This invention will be better understood when read in connection with the accompanying figures. In order to help the reader to understand the orientation of the elements, X, Y, Z coordinates have been shown in some of the figures to indicate respectively the width, height and depth orientation of the lock.
FIG. 1 is a perspective view of the present invention showing the front side of the lock;
FIG. 2 is a perspective view of the present invention, showing the rear side of the lock with the housing and wheel retainer removed to reveal the internal structure.
FIGS. 3A to 3C are the front views of the lock respectively showing the locking, unlocking and code-changing position of the knob;
FIGS. 4A to 4C are the top sectional views of the lock corresponding to FIGS. 3A to 3C;
FIGS. 5A to 5C are the perspective partial sectional views showing the three states of an inner wheel in a number wheel;
FIG. 6 is a perspective view showing the inner and number wheel;
FIGS. 7A and 7B illustrate the two spring-loaded sheets mounted on the shifting shaft, with all the wheels removed;
FIGS. 8A to 8C shows the sequence of the entry of an eyelet into the latch hole under locking state;
FIGS. 9A and 9B shows the two positions of the blocking switch in its mounting;
FIG. 10 is a perspective view of the knob frame and blocking switch and the way of their mounting on the shifting shaft;
FIGS. 11A to 11D and FIGS. 12A to 12D show the relative position of the knob frame and blocking switch to the projection;
FIG. 13 is a fragmentary view showing the parts of a lock according to this invention;
FIGS. 14A to 14D are examples of various conventional mechanisms for combination lock, wherein FIG. 14D is a fragmentary view of FIG. 14D.
With reference to the drawing, FIG. 1 shows a lock according to this invention. Externally like most of the conventional combination locks of its kind, it comprises an escutcheon or cover plate (1) on which there are provided an actuating knob (11), a plurality of (typically three) number wheels (12) and a latch hole (13), and a housing (2). Through the latch (13) one can see a portion of the latch member (31) which can engage with an eyelet (41) provided on one side of a latch flap (4) mounted on the cover of a suitcase (not shown). In FIG. 2, one can see a wheel retainer (5) made of plastic material. Like the wheel retainers of conventional combination lock, it serves only to retain the number wheel in fixed axial position to avoid the dislocation thereof, and to provide the necessary projections to block the way of inner wheels. The number wheel is structurally and functionally similar to the known type in FIG. 14C, with a slight difference which will be described later.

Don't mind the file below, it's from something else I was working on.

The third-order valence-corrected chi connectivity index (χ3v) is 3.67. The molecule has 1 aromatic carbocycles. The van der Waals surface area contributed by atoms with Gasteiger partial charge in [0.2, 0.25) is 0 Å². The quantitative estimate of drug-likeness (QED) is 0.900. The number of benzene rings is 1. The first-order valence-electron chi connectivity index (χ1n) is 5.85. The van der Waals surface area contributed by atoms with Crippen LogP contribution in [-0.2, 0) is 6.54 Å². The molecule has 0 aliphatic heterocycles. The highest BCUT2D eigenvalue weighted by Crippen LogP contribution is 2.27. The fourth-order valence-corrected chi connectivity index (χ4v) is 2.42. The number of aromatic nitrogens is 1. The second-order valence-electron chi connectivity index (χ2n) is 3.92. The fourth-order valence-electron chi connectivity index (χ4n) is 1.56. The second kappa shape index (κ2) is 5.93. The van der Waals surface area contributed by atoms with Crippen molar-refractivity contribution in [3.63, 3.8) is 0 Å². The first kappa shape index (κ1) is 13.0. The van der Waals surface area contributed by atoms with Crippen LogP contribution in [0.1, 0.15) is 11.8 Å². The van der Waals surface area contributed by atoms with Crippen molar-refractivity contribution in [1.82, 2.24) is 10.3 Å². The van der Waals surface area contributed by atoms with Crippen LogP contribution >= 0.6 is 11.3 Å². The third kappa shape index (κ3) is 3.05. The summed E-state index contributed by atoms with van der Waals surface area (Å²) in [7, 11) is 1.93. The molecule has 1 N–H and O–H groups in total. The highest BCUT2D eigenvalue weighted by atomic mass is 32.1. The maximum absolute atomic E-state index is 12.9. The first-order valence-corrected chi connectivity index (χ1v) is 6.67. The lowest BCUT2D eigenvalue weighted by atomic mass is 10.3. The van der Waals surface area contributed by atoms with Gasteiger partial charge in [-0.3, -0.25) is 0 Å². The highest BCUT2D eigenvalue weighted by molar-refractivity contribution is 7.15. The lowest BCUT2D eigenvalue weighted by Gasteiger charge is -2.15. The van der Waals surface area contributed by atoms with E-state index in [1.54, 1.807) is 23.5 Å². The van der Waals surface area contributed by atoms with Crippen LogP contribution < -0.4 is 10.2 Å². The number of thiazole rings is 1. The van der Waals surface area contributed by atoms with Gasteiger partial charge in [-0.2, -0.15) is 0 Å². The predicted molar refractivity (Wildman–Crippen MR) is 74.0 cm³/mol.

FIGS. 3A to 3C respectively illustrate the three positions of the actuating knob in use, namely locking position, unlocking position, and code changing position. In FIG. 3A, the knob (11) is in its middle position (locking position). The latch member (31) can be seen in the latch hole (13). When the latch flap is swung down, its eyelets (41) will be engaged with the latch member. When locking is desired, the number wheels must be set in correct code at first, then pull the knob to the position in FIG. 3B, so the latch member is retracted from the latch hole, thus releasing the eyelet (41). On the other hand, when it is desired to change the code, pull the knob (11) to the position in FIG. 3C, then keep the knob in this position and adjust the number wheels to the desired new code. Then release the knob (11) to let it resume elastically to the position in FIG. 3A. In so doing, the code is changed. Of course, when one desires to change the code, the number wheels must at first be adjusted to the previous correct code, so that the knob can be shifted in the X2 direction. In the positions of 3A and 3B, the code cannot be changed, while in the position of 3C the code can be changed. The knob is guided in a guiding slot (111) of the cover plate (1). The guiding slot (111) is seen in FIGS. 3B and 3C.